“Music notation” is a contradiction in terms. Music is heard, while notation is seen. Notating music is thus a translation from one sensory modality to another.
Yet in any translation, some information is bound to become lost.
“Written music” is thus an oxymoron. Music is sound, not black notes on a white page. We classical musicians tend to be trained with the implicit ideology of textual literalism – some even going so far as to say that the sloppier Beethoven’s handwriting, the more impassioned the music – over music as sound, which is by its very nature immaterial. Yet were it not for written music, we would have neither a preserved musical tradition nor many of its largest and greatest works. After all, a novel isn’t composed solely in the author’s mind, nor is an entire symphony in its every detail.
Yet sound defies writing down. In practice, very little of it can be written, and what can has been condensed, for all its complexities, into as simple a music notational system as remains practical, developed, with some discontinuity, over the course of centuries. Ways of writing music developed independently in various times and places, from Babylon in 2000 BC to Greece some one and a half millennia later. But music notation defied Western theorists and musicians until about 850 AD.
The dialectic between music as sound (or music “qua” music in pretentious philosopher-speak) and the ability to write it down has only deepened over the evolution of the Western musical tradition, as music and notation have become ever more intertwined. But that’s by no means the whole story. In a way, music notation may be thought of as a necessary evil given its many limitations. Western musical notation, as complex as it may seem, is perhaps the simplest way to write down sophisticated musical ideas with a reasonable amount of information that gives us what’s most essential yet leaves the rest to our musical imagination.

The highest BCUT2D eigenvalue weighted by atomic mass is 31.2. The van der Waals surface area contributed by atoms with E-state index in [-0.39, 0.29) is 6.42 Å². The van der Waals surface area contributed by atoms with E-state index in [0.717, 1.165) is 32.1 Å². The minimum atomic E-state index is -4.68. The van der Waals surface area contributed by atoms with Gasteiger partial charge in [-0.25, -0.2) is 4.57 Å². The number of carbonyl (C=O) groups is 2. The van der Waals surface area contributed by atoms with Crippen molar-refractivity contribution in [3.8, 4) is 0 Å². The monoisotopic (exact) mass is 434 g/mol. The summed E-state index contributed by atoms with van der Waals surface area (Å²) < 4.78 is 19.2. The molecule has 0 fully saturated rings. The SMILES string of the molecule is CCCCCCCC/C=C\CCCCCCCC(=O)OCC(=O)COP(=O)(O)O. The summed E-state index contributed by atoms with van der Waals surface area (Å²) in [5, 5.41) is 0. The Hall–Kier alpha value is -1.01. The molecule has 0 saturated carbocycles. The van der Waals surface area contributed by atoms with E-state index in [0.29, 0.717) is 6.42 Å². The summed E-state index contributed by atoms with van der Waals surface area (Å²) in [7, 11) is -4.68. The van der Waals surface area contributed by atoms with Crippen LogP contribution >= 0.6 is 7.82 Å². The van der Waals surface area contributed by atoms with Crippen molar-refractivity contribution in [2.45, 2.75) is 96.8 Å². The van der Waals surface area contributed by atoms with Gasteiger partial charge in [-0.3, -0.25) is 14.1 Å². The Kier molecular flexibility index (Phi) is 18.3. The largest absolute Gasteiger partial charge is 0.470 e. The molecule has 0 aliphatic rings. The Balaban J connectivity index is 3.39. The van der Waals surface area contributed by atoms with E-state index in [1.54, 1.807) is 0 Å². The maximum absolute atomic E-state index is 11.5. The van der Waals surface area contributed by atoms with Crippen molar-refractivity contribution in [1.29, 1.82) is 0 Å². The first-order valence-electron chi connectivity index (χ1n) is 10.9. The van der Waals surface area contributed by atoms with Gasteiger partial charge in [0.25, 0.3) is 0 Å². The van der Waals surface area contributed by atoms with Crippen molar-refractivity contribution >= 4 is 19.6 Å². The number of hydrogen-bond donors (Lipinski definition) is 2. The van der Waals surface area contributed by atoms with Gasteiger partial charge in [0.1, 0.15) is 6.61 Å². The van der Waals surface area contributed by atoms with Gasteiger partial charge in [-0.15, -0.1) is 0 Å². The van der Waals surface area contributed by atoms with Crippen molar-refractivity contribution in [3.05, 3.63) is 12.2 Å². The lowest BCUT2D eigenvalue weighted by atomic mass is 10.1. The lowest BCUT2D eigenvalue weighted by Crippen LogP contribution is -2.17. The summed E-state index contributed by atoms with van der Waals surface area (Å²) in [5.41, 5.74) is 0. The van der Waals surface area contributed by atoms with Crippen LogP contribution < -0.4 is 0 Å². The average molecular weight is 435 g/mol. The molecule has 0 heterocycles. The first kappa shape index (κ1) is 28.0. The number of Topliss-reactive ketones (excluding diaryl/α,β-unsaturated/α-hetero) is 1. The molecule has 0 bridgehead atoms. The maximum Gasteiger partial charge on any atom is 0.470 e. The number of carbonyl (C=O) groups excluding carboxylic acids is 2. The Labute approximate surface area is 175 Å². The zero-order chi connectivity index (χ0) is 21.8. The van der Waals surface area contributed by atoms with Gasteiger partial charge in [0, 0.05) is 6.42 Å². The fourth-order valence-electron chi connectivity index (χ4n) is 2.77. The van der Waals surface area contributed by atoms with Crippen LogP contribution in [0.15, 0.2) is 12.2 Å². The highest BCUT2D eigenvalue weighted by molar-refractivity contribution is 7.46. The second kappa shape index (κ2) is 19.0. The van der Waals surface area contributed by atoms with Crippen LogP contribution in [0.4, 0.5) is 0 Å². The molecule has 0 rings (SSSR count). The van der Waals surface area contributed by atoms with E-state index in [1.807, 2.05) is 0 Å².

As a matter of fact, the marvel of modern technology makes it quite possible to notate sound with great accuracy. Sound can now be written down to a level of precision that far exceeds humans’ capacity to hear it:
The obvious problem is that such a notational system is entirely useless – there’s virtually no way to make sense of this visual information, at least not if our aim is to play certain notes in certain combinations at certain times.
Thus, there’s a marked difference between writing sound and writing music. This leaves us with a bit of a philosophical problem, and an ironic one at that. Music is sound, not written notes… yet now that we have the ability to visually represent sound in vivid detail, it’s totally useless?
Centuries-old Western musical notation, with far less information, turns out to be quite good after all at representing the vast majority of music in our culture. And it even helped composers write it, which means that more advanced written music – say, a symphony or opera – is more than a mere aide-mémoire. Like a self-replicating genome, music just took both forks in the ontological road, and we can’t put our finger on “where” it is: Is Beethoven’s Fifth the original manuscript? Is it the first performance? Is it the ideal performance the composer imagined in his mind’s ear? Is it some metaphysical amalgamation of its own performance history?
While the essence of music is no doubt sound (a matter of course that is all too easily forgotten by text fetishists attempting to prescribe meaning to every one of Mozart’s ink spills), at least some of what music “is” is written notation, just as a literary work “is” a written text.
The goal of music notation is not to put waveforms and decibels onto paper in all their precision, but rather to give performers a set of instructions for what to play, and when and how to play it. Simplified notation is a matter of necessity, and Western notation more or less effectively strikes that balance.
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